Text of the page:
Belief in Tigers

I’ve just fin­ished read­ing the book Life of Pi. I per­son­ally think that it’s a fan­tas­tic book and the author, Yann Martell, does a bril­liant job mak­ing the quite out­landish and sur­real story seem so believ­able. I’ll con­fess that through the first half of the book or so, I thought I was read­ing a true story; he’s that good. Of course, that’s actu­ally part of the point of the sto­ry. It delib­er­ately chal­lenges what one accepts as cri­te­rion for belief by ask­ing the ques­tion, “Be­tween two equally com­plete and sound expla­na­tions for an event, which makes the bet­ter sto­ry?”

Richard Parker

Chester­ton pointed out in Orthodoxy that human beings have this desire to ‘seek.’ That is, to look for some kind of greater mean­ing in this exis­tence of theirs. They wit­ness coin­ci­dences and see prov­i­dence. They expe­ri­ence suf­fer­ing and find a jour­ney. They view them­selves and every­thing around them and see more than what is plainly obvi­ous. They see God, or their ver­sion of God, in every­thing.

Yet, at the same time peo­ple also have a seem­ingly con­trary desire to be objec­tive. Objec­tiv­ity brings strength because it helps to avoid false­hood and delu­sion. It allows us to make choices wise­ly. It allows us to know, not just think. Yet, devo­tion to objec­tiv­ity has leads us to soci­ety today, where peo­ple believe that to seek mean­ing is not objec­tive and this has cre­ated a sit­u­a­tion where peo­ple are torn between these two desires and many forgo any con­cept of higher truths in hopes for fear of falling into false­hood.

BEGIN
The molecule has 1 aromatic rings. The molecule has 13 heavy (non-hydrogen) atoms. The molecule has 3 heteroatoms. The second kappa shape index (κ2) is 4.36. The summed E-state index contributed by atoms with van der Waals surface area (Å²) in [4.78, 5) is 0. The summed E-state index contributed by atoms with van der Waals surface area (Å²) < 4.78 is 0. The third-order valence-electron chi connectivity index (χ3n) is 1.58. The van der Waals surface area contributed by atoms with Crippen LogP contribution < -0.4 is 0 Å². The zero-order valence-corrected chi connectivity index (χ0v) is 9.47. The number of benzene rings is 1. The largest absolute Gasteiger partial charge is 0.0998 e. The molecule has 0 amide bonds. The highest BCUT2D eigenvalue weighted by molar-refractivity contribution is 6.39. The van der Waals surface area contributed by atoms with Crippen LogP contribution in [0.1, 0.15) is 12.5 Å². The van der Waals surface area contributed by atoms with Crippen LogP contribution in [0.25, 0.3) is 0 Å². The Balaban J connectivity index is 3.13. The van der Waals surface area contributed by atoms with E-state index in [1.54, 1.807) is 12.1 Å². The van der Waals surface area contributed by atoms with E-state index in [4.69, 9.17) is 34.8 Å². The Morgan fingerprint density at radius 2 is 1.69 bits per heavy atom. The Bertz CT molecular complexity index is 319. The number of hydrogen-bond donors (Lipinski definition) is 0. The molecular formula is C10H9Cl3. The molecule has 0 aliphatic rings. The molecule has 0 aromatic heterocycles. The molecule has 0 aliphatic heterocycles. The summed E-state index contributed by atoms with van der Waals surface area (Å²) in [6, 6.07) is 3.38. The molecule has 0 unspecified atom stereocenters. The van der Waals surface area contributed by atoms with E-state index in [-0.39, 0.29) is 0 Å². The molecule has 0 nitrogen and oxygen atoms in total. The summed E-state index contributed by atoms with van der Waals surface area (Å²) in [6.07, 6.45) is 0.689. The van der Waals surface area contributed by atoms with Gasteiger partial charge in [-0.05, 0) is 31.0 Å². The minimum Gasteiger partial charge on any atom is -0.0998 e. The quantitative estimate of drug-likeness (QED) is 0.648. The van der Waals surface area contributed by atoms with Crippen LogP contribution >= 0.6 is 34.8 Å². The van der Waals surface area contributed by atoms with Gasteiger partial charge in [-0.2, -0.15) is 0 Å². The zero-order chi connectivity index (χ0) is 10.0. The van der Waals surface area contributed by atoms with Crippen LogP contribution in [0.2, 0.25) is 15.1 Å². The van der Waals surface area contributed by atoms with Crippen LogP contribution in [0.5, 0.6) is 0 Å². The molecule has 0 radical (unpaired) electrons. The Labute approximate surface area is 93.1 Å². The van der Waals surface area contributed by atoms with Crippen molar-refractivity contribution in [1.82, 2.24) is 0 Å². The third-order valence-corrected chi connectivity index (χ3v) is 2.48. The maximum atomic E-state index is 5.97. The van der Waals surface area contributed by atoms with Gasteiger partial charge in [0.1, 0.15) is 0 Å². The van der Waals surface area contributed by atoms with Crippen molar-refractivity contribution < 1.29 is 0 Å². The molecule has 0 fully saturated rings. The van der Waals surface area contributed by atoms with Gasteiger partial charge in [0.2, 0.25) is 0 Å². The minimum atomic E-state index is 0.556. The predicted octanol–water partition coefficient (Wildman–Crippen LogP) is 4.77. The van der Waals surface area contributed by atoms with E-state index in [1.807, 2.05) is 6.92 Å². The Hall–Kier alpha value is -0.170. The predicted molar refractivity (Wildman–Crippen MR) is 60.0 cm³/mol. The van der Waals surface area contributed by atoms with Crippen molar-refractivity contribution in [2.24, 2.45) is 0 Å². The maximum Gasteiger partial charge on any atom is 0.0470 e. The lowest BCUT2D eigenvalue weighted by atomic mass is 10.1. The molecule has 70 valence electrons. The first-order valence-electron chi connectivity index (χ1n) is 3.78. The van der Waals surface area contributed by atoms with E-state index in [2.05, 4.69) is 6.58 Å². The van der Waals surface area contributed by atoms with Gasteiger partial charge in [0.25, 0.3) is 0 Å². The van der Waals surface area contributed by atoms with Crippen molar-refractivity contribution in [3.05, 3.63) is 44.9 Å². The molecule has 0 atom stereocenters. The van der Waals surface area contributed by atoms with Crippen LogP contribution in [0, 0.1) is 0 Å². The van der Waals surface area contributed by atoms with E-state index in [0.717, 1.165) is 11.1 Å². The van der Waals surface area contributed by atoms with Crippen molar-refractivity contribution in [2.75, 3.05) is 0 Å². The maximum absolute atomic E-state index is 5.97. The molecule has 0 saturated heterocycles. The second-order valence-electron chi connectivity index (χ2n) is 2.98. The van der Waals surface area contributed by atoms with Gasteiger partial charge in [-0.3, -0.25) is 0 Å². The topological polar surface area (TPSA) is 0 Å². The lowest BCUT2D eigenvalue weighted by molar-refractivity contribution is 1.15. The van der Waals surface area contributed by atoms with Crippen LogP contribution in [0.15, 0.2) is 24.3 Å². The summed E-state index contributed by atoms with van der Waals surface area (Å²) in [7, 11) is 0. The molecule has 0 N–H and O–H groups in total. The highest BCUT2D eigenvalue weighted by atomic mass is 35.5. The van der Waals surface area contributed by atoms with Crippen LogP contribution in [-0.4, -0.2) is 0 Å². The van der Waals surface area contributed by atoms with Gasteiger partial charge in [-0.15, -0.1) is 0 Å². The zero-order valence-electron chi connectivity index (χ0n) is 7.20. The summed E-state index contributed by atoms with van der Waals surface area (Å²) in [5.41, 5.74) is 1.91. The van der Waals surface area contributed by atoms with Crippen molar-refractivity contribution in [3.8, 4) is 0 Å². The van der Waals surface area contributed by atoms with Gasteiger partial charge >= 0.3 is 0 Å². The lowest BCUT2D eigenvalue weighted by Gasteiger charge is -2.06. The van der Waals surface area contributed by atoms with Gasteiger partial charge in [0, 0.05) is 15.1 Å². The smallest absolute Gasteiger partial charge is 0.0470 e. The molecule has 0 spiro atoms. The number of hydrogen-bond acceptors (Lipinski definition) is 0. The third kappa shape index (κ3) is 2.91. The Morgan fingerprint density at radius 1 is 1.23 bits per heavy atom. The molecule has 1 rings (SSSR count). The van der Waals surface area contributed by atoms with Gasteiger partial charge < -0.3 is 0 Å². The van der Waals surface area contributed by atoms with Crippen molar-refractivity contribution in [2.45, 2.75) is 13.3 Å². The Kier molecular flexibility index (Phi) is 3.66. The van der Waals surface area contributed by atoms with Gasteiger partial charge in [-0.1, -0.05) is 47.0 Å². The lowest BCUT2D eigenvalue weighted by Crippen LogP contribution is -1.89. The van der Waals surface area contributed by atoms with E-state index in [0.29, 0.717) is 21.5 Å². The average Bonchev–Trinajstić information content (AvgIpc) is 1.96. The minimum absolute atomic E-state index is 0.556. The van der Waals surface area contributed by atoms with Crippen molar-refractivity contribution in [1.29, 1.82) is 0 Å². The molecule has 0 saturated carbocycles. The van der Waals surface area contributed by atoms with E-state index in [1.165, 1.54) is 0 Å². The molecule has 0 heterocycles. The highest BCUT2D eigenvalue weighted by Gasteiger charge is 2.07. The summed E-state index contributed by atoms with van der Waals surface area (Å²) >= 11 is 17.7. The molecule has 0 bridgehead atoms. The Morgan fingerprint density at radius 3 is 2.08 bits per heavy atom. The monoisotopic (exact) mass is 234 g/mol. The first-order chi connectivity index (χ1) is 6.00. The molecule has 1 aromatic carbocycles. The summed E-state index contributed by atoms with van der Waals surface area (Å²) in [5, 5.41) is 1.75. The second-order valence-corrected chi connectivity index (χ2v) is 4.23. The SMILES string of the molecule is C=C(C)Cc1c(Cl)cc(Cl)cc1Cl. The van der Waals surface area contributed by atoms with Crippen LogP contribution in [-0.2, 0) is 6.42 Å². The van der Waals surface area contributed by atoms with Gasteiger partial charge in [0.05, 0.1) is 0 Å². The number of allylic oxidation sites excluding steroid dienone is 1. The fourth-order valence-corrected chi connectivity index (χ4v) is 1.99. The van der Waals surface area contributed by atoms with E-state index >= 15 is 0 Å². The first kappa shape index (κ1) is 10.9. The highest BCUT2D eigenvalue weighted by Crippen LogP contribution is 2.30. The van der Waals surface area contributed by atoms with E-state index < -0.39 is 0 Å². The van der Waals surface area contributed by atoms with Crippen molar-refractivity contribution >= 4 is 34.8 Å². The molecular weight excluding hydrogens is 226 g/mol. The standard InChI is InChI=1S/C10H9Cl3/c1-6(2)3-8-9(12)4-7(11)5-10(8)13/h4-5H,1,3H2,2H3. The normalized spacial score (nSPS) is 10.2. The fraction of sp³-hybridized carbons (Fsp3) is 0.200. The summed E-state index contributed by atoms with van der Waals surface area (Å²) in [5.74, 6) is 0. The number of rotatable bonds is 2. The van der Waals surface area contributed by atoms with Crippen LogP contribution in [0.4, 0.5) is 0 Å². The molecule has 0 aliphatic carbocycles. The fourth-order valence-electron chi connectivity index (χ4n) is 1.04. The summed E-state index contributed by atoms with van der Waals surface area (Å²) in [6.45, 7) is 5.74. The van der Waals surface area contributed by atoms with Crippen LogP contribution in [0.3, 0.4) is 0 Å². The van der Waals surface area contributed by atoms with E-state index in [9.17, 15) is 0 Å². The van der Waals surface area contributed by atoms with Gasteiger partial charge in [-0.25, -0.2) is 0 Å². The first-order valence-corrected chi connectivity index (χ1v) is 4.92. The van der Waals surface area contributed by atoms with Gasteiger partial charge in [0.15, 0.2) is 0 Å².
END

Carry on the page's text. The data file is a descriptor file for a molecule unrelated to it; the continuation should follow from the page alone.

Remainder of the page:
Life of Pi attacks this sit­u­a­tion. It is the story of how the tit­u­lar Pi Patel sur­vives in a lifeboat for two hun­dred and twenty seven days at sea before being res­cued. Pi is a reli­gious boy, and in his adven­ture he find him­self com­ing closer to God. Or does he? The story is Pi’s story and it’s unclear how much of it is the truth, how much is false, and how much is metaphor for what “re­al­ly” hap­pened. Pi’s story is fan­tas­tic, and it involves tigers, zebras, and fan­tasy islands, none of which seem out of place or unbe­liev­able as he tells his sto­ry, but all of which when taken together seem incred­i­ble. Pi offers an alter­nate, less fan­tas­tic expla­na­tion, but asks us whether we really want to believe that expla­na­tion.

Life of Pi touches on that need to “an­swer the rid­dle” which Chester­ton pointed out, but it seems to have a dif­fer­ent take on the issue. While Chester­ton claims that human­ity seeks and there­for there is some­thing to seek, Mar­tel claims that there is clearly noth­ing to seek, but we should believe any­way because the alter­na­tive is too depress­ing. If Life of Pi has a the­sis, it’s this: “There is no God, but we should believe any­way.” I’m not sure how to take that.

    Last update: 04/02/2012

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